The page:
Re: Magnetic Variance
Dean, we have this problem (Difference between mag north and true north) because we have a habit of drawing maps with north up however the magnetic north and south poles are the ends of the magnetic field around the earth. The magnetic field is created by magnetic elements in the earth's fluid outer core and this molten rock does not align perfectly with the axis around which the earth spins. Since we do have are maps with north straight up we have an ability to make the compass work with a map. Magnetic variation or declination is the answer. So depending on what point of the earth you are (or going) we have this east/west rule. In aviation we learned "east is least, west is best". So...if you have a true course of 100 degrees and you have a west variation of 4 degrees west... 100 degrees + 4 degrees = 104 degrees is your compass course. Remember that these is a difference between a course and a heading. Now with East variation you would subtract the 4 degrees for a course of 096 degrees. Now you need to add or subtract winds and water currents of your magnetic heading.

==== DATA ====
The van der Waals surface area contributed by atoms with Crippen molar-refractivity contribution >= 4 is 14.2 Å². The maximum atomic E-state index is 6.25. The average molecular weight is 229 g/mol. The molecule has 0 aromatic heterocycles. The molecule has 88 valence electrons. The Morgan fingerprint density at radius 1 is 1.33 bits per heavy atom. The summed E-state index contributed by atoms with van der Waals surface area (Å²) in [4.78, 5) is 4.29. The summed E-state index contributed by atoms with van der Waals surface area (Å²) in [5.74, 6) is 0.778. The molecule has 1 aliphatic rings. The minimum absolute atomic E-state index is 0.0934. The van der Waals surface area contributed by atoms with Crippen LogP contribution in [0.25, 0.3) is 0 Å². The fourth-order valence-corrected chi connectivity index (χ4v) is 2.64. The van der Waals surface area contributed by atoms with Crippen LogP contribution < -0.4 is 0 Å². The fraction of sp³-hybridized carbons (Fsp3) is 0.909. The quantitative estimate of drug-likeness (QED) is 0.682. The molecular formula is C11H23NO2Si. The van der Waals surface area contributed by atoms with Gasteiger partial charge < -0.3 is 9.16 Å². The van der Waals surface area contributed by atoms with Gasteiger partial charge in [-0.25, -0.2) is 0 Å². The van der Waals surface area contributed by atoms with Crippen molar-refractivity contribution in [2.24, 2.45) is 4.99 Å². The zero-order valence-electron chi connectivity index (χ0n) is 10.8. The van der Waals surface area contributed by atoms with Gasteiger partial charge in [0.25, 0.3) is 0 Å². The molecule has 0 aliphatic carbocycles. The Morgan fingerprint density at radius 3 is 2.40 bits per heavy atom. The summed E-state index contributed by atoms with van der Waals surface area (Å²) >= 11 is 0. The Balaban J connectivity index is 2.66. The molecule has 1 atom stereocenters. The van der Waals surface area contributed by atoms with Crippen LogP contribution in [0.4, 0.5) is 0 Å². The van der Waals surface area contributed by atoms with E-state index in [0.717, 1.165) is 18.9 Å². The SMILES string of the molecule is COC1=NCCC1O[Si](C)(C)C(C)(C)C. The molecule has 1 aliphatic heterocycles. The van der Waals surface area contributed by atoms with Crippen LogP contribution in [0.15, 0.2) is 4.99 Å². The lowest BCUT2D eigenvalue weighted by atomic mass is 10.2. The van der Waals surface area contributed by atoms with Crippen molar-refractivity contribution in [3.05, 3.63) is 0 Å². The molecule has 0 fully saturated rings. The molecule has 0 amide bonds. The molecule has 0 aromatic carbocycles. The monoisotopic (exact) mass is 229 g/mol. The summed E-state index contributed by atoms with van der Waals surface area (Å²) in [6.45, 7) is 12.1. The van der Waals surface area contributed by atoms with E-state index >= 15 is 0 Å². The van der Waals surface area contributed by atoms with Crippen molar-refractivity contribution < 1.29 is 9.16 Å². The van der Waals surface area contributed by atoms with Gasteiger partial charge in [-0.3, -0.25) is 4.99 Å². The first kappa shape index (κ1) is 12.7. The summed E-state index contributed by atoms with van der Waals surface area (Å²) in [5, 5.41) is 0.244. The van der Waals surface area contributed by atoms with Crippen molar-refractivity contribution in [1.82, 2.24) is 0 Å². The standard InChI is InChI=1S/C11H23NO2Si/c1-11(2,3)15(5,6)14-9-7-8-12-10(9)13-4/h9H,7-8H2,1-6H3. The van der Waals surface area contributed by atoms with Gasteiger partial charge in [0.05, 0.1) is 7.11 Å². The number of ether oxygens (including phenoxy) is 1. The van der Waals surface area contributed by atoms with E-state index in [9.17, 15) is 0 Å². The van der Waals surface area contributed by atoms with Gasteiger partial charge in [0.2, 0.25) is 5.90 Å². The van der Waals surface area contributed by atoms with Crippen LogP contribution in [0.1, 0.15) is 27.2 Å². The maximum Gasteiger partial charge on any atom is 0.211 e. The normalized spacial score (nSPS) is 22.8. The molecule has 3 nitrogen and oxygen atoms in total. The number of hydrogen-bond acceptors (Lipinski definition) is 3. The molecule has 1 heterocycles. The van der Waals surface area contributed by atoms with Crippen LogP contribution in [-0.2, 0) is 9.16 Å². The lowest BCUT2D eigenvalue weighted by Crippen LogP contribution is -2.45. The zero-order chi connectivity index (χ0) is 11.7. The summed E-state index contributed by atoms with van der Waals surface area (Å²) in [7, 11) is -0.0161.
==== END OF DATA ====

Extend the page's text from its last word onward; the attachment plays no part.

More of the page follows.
Hope this helps,
"Duty, that grim demanding bitch, come to call with all her nagsome sisters, would never give a man a moment of his own."
A Kings Trade
Money canít buy you happiness.
But it buys you a big enough yacht to
sail you right up to it!
To view links or images in signatures your post count must be 10 or greater. You currently have 0 posts.
Last edited by jerryrlitton; 01-30-2014 at 06:56 PM.